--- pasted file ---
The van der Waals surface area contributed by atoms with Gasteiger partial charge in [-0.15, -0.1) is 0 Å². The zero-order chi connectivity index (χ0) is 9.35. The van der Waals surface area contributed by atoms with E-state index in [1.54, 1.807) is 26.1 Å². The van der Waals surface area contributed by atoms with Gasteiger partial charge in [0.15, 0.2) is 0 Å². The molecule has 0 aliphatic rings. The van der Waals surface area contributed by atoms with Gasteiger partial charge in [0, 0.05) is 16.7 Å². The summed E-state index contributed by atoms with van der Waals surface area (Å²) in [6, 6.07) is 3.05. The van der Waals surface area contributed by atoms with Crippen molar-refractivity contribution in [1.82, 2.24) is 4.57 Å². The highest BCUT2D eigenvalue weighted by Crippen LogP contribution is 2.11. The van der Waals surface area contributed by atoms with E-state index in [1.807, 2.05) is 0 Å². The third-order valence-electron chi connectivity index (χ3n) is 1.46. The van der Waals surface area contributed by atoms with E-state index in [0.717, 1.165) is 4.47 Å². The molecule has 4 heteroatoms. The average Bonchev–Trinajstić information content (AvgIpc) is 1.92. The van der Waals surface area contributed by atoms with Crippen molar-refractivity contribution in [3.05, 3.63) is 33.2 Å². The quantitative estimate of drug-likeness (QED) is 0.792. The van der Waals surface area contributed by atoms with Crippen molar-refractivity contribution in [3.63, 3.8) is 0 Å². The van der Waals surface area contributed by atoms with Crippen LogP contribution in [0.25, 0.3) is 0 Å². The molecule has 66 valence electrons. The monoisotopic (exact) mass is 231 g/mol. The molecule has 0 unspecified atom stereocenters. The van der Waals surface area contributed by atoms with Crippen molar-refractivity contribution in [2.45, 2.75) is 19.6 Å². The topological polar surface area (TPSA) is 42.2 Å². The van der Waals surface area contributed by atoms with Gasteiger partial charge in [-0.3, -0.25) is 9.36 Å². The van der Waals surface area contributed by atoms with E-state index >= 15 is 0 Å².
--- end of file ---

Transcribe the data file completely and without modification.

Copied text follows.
The van der Waals surface area contributed by atoms with Gasteiger partial charge in [-0.15, -0.1) is 0 Å². The zero-order chi connectivity index (χ0) is 9.35. The van der Waals surface area contributed by atoms with E-state index in [1.54, 1.807) is 26.1 Å². The van der Waals surface area contributed by atoms with Gasteiger partial charge in [0.15, 0.2) is 0 Å². The molecule has 0 aliphatic rings. The van der Waals surface area contributed by atoms with Gasteiger partial charge in [0, 0.05) is 16.7 Å². The summed E-state index contributed by atoms with van der Waals surface area (Å²) in [6, 6.07) is 3.05. The van der Waals surface area contributed by atoms with Crippen molar-refractivity contribution in [1.82, 2.24) is 4.57 Å². The highest BCUT2D eigenvalue weighted by Crippen LogP contribution is 2.11. The van der Waals surface area contributed by atoms with E-state index in [1.807, 2.05) is 0 Å². The third-order valence-electron chi connectivity index (χ3n) is 1.46. The van der Waals surface area contributed by atoms with E-state index in [0.717, 1.165) is 4.47 Å². The molecule has 4 heteroatoms. The average Bonchev–Trinajstić information content (AvgIpc) is 1.92. The van der Waals surface area contributed by atoms with Crippen molar-refractivity contribution in [3.05, 3.63) is 33.2 Å². The quantitative estimate of drug-likeness (QED) is 0.792. The van der Waals surface area contributed by atoms with Crippen molar-refractivity contribution in [3.63, 3.8) is 0 Å². The van der Waals surface area contributed by atoms with Crippen LogP contribution in [0.25, 0.3) is 0 Å². The molecule has 66 valence electrons. The monoisotopic (exact) mass is 231 g/mol. The molecule has 0 unspecified atom stereocenters. The van der Waals surface area contributed by atoms with Crippen molar-refractivity contribution in [2.45, 2.75) is 19.6 Å². The topological polar surface area (TPSA) is 42.2 Å². The van der Waals surface area contributed by atoms with Gasteiger partial charge in [-0.3, -0.25) is 9.36 Å². The van der Waals surface area contributed by atoms with E-state index >= 15 is 0 Å².